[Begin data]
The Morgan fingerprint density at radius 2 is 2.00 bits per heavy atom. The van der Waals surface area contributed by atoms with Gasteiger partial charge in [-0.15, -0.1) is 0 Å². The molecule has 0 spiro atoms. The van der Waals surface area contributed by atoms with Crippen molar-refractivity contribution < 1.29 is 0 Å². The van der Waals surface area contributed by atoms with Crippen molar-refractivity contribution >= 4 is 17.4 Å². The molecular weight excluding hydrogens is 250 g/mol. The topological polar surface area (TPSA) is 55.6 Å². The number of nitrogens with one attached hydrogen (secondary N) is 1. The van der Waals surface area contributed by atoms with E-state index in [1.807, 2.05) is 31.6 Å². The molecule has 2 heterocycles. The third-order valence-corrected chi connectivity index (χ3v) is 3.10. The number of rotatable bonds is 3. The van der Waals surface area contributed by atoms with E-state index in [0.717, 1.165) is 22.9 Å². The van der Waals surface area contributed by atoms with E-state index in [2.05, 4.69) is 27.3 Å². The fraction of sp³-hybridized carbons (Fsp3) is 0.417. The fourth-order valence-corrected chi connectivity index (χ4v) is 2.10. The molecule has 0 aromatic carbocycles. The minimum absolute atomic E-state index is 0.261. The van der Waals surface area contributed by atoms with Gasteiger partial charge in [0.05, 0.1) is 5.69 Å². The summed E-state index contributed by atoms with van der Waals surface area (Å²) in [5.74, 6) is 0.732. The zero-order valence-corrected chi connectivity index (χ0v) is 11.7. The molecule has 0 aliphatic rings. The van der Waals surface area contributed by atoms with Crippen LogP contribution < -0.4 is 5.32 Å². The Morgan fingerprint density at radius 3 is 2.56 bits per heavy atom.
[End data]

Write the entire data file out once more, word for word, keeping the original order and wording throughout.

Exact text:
The Morgan fingerprint density at radius 2 is 2.00 bits per heavy atom. The van der Waals surface area contributed by atoms with Gasteiger partial charge in [-0.15, -0.1) is 0 Å². The molecule has 0 spiro atoms. The van der Waals surface area contributed by atoms with Crippen molar-refractivity contribution < 1.29 is 0 Å². The van der Waals surface area contributed by atoms with Crippen molar-refractivity contribution >= 4 is 17.4 Å². The molecular weight excluding hydrogens is 250 g/mol. The topological polar surface area (TPSA) is 55.6 Å². The number of nitrogens with one attached hydrogen (secondary N) is 1. The van der Waals surface area contributed by atoms with E-state index in [1.807, 2.05) is 31.6 Å². The molecule has 2 heterocycles. The third-order valence-corrected chi connectivity index (χ3v) is 3.10. The number of rotatable bonds is 3. The van der Waals surface area contributed by atoms with E-state index in [0.717, 1.165) is 22.9 Å². The van der Waals surface area contributed by atoms with E-state index in [2.05, 4.69) is 27.3 Å². The fraction of sp³-hybridized carbons (Fsp3) is 0.417. The fourth-order valence-corrected chi connectivity index (χ4v) is 2.10. The molecule has 0 aromatic carbocycles. The minimum absolute atomic E-state index is 0.261. The van der Waals surface area contributed by atoms with Gasteiger partial charge in [0.05, 0.1) is 5.69 Å². The summed E-state index contributed by atoms with van der Waals surface area (Å²) in [5.74, 6) is 0.732. The zero-order valence-corrected chi connectivity index (χ0v) is 11.7. The molecule has 0 aliphatic rings. The van der Waals surface area contributed by atoms with Crippen LogP contribution < -0.4 is 5.32 Å². The Morgan fingerprint density at radius 3 is 2.56 bits per heavy atom.